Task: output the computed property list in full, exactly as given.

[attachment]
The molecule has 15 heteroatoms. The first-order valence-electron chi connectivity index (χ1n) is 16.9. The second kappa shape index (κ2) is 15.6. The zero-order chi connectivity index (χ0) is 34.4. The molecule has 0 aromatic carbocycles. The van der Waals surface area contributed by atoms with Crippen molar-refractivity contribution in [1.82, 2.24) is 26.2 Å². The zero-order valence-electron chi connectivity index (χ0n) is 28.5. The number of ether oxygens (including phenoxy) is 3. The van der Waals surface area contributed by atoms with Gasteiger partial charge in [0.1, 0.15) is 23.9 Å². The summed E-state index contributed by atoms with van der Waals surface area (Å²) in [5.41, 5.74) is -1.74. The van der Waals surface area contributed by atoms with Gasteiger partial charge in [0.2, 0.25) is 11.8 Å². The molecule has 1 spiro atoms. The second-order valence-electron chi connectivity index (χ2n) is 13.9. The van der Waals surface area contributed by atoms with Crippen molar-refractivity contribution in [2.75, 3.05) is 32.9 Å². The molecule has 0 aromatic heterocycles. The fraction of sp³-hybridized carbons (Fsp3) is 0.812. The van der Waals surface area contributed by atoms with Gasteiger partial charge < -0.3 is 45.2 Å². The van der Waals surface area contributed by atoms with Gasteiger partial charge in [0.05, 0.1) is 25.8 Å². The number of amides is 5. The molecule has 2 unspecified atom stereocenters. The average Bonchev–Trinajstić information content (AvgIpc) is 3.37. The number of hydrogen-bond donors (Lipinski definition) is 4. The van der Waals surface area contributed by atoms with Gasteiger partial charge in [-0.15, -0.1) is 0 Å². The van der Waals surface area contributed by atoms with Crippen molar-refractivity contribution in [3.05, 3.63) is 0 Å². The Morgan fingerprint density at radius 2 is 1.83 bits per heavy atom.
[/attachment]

The molecule has 15 heteroatoms. The first-order valence-electron chi connectivity index (χ1n) is 16.9. The second kappa shape index (κ2) is 15.6. The zero-order chi connectivity index (χ0) is 34.4. The molecule has 0 aromatic carbocycles. The van der Waals surface area contributed by atoms with Crippen molar-refractivity contribution in [1.82, 2.24) is 26.2 Å². The zero-order valence-electron chi connectivity index (χ0n) is 28.5. The number of ether oxygens (including phenoxy) is 3. The van der Waals surface area contributed by atoms with Gasteiger partial charge in [0.1, 0.15) is 23.9 Å². The summed E-state index contributed by atoms with van der Waals surface area (Å²) in [5.41, 5.74) is -1.74. The van der Waals surface area contributed by atoms with Gasteiger partial charge in [0.2, 0.25) is 11.8 Å². The molecule has 1 spiro atoms. The second-order valence-electron chi connectivity index (χ2n) is 13.9. The van der Waals surface area contributed by atoms with Crippen molar-refractivity contribution in [2.75, 3.05) is 32.9 Å². The molecule has 0 aromatic heterocycles. The fraction of sp³-hybridized carbons (Fsp3) is 0.812. The van der Waals surface area contributed by atoms with Gasteiger partial charge < -0.3 is 45.2 Å². The van der Waals surface area contributed by atoms with Gasteiger partial charge in [0.05, 0.1) is 25.8 Å². The number of amides is 5. The molecule has 2 unspecified atom stereocenters. The average Bonchev–Trinajstić information content (AvgIpc) is 3.37. The number of hydrogen-bond donors (Lipinski definition) is 4. The van der Waals surface area contributed by atoms with Gasteiger partial charge in [-0.15, -0.1) is 0 Å². The van der Waals surface area contributed by atoms with Crippen molar-refractivity contribution in [3.05, 3.63) is 0 Å². The Morgan fingerprint density at radius 2 is 1.83 bits per heavy atom.